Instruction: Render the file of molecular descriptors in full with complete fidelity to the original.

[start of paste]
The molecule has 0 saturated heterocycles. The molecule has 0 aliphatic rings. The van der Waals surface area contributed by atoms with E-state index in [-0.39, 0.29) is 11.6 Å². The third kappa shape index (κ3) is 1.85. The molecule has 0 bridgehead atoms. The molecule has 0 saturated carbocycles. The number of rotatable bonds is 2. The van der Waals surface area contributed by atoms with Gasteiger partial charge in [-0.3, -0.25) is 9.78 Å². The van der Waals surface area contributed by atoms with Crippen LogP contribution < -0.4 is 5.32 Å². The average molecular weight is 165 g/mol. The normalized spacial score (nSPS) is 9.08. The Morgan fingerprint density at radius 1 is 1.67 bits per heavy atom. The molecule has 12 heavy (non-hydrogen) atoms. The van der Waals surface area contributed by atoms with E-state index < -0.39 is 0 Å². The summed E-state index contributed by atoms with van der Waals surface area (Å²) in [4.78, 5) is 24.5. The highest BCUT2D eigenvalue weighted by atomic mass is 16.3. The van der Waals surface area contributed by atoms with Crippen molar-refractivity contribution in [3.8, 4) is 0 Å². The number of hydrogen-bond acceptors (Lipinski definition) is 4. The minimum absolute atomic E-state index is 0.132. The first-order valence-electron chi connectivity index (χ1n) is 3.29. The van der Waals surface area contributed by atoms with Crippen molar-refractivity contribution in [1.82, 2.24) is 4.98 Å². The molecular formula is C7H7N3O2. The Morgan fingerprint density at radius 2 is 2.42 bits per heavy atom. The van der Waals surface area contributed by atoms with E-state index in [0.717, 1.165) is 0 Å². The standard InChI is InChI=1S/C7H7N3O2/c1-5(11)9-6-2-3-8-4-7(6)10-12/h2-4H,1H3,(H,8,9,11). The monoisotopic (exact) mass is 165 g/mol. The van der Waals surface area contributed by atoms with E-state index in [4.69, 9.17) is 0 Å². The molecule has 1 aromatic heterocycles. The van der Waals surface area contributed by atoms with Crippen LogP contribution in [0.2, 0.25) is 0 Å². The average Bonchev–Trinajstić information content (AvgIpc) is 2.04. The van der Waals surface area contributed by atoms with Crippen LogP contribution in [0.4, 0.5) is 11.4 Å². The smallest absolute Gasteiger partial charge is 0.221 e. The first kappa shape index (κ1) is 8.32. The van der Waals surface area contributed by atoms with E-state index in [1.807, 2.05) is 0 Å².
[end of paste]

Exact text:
The molecule has 0 saturated heterocycles. The molecule has 0 aliphatic rings. The van der Waals surface area contributed by atoms with E-state index in [-0.39, 0.29) is 11.6 Å². The third kappa shape index (κ3) is 1.85. The molecule has 0 bridgehead atoms. The molecule has 0 saturated carbocycles. The number of rotatable bonds is 2. The van der Waals surface area contributed by atoms with Gasteiger partial charge in [-0.3, -0.25) is 9.78 Å². The van der Waals surface area contributed by atoms with Crippen LogP contribution < -0.4 is 5.32 Å². The average molecular weight is 165 g/mol. The normalized spacial score (nSPS) is 9.08. The Morgan fingerprint density at radius 1 is 1.67 bits per heavy atom. The molecule has 12 heavy (non-hydrogen) atoms. The van der Waals surface area contributed by atoms with E-state index < -0.39 is 0 Å². The summed E-state index contributed by atoms with van der Waals surface area (Å²) in [4.78, 5) is 24.5. The highest BCUT2D eigenvalue weighted by atomic mass is 16.3. The van der Waals surface area contributed by atoms with Crippen molar-refractivity contribution in [3.8, 4) is 0 Å². The number of hydrogen-bond acceptors (Lipinski definition) is 4. The minimum absolute atomic E-state index is 0.132. The first-order valence-electron chi connectivity index (χ1n) is 3.29. The van der Waals surface area contributed by atoms with Crippen molar-refractivity contribution in [1.82, 2.24) is 4.98 Å². The molecular formula is C7H7N3O2. The Morgan fingerprint density at radius 2 is 2.42 bits per heavy atom. The van der Waals surface area contributed by atoms with E-state index in [0.717, 1.165) is 0 Å². The standard InChI is InChI=1S/C7H7N3O2/c1-5(11)9-6-2-3-8-4-7(6)10-12/h2-4H,1H3,(H,8,9,11). The monoisotopic (exact) mass is 165 g/mol. The van der Waals surface area contributed by atoms with E-state index in [4.69, 9.17) is 0 Å². The molecule has 1 aromatic heterocycles. The van der Waals surface area contributed by atoms with Crippen LogP contribution in [0.2, 0.25) is 0 Å². The average Bonchev–Trinajstić information content (AvgIpc) is 2.04. The van der Waals surface area contributed by atoms with Crippen LogP contribution in [0.4, 0.5) is 11.4 Å². The smallest absolute Gasteiger partial charge is 0.221 e. The first kappa shape index (κ1) is 8.32. The van der Waals surface area contributed by atoms with E-state index in [1.807, 2.05) is 0 Å².